• Picture shows Jenny Stephens in studio with Gemma Lawrence (Erin Hayes) and Louis Hamblett (Daniel Hebden Lloyd)

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Comments

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  • rate this
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    Comment number 1.

    And I thought Ambridge was real - now I'm having doubts.

  • rate this
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    Comment number 2.

    I have to say I find this inner voice both unnatural and distracting. I think we are intelligent enough to know what characters are thinking. The sooner the internal voice is silenced, the better.

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    Comment number 3.

    Where does this 'Ambridge Extra' fit into the general storyline of the characters?? I mean, if we cannot get Ambridge Extra for whatever reason, are we missing strands of the main weekday episodes - it could get very confusing?!!

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    Comment number 4.

    There are lots of things happening in the lives of Archers characters that we never hear because of the limitations of time. Rest assured that if there's anything critical in Ambridge Extra, then it will be reflected (perhaps in passing, perhaps in some detail) in The Archers.

  • rate this
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    Comment number 5.

    We are intelligent enough to know what characters are thinking. But we don't agree about it.

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    Comment number 6.

    Whatever happened to good scriptwriting. I find the whole thought-bubble thing dreadfully clunky, and ill-fitting. Hark what's that sound, could it be my ancient VW's big-ends are going? Nope, it sounds more like Norman Painting et al. spinning furiously in their graves.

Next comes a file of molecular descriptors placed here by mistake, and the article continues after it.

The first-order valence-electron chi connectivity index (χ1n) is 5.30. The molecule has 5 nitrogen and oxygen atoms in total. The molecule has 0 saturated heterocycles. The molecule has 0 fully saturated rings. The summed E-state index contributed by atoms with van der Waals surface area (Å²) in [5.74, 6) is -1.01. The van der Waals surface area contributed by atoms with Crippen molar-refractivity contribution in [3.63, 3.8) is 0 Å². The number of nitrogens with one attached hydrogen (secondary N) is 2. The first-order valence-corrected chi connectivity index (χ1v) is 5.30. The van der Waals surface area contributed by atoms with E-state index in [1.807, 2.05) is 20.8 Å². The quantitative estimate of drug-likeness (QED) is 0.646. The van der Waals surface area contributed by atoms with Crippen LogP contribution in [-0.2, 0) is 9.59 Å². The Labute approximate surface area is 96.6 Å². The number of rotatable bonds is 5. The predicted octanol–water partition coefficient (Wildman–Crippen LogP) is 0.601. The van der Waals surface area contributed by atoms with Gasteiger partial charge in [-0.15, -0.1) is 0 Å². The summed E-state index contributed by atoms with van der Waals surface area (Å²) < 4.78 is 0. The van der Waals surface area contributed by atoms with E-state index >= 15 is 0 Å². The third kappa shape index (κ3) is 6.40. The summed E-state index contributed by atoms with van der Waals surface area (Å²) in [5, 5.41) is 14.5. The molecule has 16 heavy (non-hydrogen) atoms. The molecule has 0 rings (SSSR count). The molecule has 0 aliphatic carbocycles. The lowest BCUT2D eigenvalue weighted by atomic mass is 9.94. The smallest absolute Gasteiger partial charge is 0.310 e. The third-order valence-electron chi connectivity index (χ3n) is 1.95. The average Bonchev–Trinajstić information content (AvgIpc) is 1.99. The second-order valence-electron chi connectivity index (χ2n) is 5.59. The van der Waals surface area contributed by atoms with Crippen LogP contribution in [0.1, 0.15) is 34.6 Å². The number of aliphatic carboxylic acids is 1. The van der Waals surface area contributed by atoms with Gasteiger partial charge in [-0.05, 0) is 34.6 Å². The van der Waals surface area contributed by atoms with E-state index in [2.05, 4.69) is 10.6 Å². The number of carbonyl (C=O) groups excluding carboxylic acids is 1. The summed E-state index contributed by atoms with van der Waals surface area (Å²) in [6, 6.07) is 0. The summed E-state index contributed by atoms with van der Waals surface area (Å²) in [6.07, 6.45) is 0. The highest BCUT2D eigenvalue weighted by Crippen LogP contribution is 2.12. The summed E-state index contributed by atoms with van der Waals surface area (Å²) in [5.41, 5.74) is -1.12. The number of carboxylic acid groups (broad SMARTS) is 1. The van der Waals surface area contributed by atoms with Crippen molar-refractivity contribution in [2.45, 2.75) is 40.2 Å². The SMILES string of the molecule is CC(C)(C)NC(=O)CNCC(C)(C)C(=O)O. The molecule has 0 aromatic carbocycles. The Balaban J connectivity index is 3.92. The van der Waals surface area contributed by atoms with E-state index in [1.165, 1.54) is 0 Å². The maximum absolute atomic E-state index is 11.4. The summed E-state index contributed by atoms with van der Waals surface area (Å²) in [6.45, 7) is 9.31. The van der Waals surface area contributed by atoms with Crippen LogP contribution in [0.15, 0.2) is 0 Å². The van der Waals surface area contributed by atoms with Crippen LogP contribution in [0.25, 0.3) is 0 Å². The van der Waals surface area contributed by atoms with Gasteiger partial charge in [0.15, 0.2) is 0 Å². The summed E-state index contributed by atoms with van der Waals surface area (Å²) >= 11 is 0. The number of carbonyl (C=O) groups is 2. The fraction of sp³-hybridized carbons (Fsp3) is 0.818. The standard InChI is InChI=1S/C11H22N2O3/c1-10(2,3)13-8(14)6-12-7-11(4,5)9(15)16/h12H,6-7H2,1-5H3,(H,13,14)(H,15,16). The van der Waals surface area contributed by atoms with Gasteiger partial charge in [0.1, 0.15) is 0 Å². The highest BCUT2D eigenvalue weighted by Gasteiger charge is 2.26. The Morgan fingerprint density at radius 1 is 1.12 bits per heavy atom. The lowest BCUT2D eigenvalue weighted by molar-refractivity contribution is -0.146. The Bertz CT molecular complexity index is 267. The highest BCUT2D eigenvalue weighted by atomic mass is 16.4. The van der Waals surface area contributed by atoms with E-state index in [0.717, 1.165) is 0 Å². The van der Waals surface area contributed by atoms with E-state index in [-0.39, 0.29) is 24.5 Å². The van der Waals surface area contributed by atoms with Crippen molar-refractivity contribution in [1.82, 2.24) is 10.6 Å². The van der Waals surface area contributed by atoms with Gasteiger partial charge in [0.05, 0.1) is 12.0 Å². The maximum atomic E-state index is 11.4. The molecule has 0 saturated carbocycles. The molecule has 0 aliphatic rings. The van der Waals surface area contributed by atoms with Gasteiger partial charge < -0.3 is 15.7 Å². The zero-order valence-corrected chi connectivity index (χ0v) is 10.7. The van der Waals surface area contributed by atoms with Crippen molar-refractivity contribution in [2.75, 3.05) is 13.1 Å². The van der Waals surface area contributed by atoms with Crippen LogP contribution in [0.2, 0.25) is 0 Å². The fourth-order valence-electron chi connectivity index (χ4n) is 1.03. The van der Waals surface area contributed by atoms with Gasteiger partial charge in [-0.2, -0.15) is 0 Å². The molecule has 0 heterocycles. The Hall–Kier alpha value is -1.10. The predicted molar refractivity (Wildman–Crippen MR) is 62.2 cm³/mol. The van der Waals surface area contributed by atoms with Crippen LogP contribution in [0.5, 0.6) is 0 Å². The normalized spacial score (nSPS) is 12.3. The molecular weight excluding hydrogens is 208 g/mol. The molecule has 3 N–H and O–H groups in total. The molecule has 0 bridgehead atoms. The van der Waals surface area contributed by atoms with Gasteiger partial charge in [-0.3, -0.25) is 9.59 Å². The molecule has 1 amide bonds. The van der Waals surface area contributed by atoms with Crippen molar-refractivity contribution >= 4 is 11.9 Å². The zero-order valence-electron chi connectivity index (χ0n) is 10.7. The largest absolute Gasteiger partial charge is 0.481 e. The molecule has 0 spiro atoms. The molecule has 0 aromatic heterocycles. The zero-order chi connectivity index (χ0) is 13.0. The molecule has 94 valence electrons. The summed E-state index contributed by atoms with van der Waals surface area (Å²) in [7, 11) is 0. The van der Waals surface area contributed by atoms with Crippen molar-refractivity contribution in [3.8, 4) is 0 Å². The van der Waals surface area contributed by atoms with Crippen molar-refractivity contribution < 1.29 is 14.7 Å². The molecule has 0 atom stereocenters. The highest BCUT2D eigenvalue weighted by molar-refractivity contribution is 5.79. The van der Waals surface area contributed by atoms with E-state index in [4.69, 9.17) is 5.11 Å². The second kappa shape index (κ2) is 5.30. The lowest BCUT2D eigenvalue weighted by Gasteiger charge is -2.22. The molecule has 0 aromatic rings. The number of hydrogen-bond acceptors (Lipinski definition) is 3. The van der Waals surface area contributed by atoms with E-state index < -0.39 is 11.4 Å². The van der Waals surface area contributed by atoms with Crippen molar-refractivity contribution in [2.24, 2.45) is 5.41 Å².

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    Comment number 7.

    "It's been fascinating and great fun to work on - and I think it will really put the Extra into Ambridge Extra." I'm sure it's been great fun, Jenny, but it seems to be over-done, and already has become a bit of a cliche, a bit like having child actors in a separate space (which doesn't match the acoustics of the scene)¹ I still think it would be better to use more skilful scriptwriters.
    - sa
    ¹ Sat-Nav syndrome

  • rate this
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    Comment number 8.

    "Hearing those thoughts is a technique well beloved of radio drama makers but one that has never been used in Ambridge... until now. "

    Actually, yes it has.
    There was a simply dreadful use of it, with the fourth actor who played Hazel Woolley, when she found Jack's journal. "But hist! What have we here? Peggy is not so green as she is cabbage-looking! She wants Power of Attorney! I must hie me to a jurisprudent and make me a mint of money " (cackle cackle) "But soft! The old fool awakens! I must put on my soft answer to turneth away wrath ..." etc.